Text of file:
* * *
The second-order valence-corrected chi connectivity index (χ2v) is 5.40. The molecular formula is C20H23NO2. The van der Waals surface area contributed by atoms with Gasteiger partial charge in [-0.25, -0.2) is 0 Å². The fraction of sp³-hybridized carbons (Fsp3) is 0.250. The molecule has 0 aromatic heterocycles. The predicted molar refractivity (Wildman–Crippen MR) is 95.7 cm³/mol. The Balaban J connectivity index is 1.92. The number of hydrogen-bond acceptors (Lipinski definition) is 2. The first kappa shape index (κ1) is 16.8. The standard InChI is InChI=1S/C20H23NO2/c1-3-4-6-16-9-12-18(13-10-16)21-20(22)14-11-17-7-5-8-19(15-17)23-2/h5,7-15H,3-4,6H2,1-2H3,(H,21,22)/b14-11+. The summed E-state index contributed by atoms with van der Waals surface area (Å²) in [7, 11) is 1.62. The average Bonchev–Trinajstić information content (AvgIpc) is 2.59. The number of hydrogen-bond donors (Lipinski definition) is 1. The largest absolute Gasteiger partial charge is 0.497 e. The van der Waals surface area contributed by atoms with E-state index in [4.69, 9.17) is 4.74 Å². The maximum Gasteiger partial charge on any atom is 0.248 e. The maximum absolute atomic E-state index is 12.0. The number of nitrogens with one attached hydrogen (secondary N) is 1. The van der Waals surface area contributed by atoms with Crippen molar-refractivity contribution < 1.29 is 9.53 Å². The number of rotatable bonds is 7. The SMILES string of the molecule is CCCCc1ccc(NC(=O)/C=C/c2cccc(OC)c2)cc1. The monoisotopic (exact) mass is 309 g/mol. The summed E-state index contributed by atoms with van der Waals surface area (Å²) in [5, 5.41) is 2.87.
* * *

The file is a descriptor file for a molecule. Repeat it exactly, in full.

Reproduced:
The second-order valence-corrected chi connectivity index (χ2v) is 5.40. The molecular formula is C20H23NO2. The van der Waals surface area contributed by atoms with Gasteiger partial charge in [-0.25, -0.2) is 0 Å². The fraction of sp³-hybridized carbons (Fsp3) is 0.250. The molecule has 0 aromatic heterocycles. The predicted molar refractivity (Wildman–Crippen MR) is 95.7 cm³/mol. The Balaban J connectivity index is 1.92. The number of hydrogen-bond acceptors (Lipinski definition) is 2. The first kappa shape index (κ1) is 16.8. The standard InChI is InChI=1S/C20H23NO2/c1-3-4-6-16-9-12-18(13-10-16)21-20(22)14-11-17-7-5-8-19(15-17)23-2/h5,7-15H,3-4,6H2,1-2H3,(H,21,22)/b14-11+. The summed E-state index contributed by atoms with van der Waals surface area (Å²) in [7, 11) is 1.62. The average Bonchev–Trinajstić information content (AvgIpc) is 2.59. The number of hydrogen-bond donors (Lipinski definition) is 1. The largest absolute Gasteiger partial charge is 0.497 e. The van der Waals surface area contributed by atoms with E-state index in [4.69, 9.17) is 4.74 Å². The maximum Gasteiger partial charge on any atom is 0.248 e. The maximum absolute atomic E-state index is 12.0. The number of nitrogens with one attached hydrogen (secondary N) is 1. The van der Waals surface area contributed by atoms with Crippen molar-refractivity contribution < 1.29 is 9.53 Å². The number of rotatable bonds is 7. The SMILES string of the molecule is CCCCc1ccc(NC(=O)/C=C/c2cccc(OC)c2)cc1. The monoisotopic (exact) mass is 309 g/mol. The summed E-state index contributed by atoms with van der Waals surface area (Å²) in [5, 5.41) is 2.87.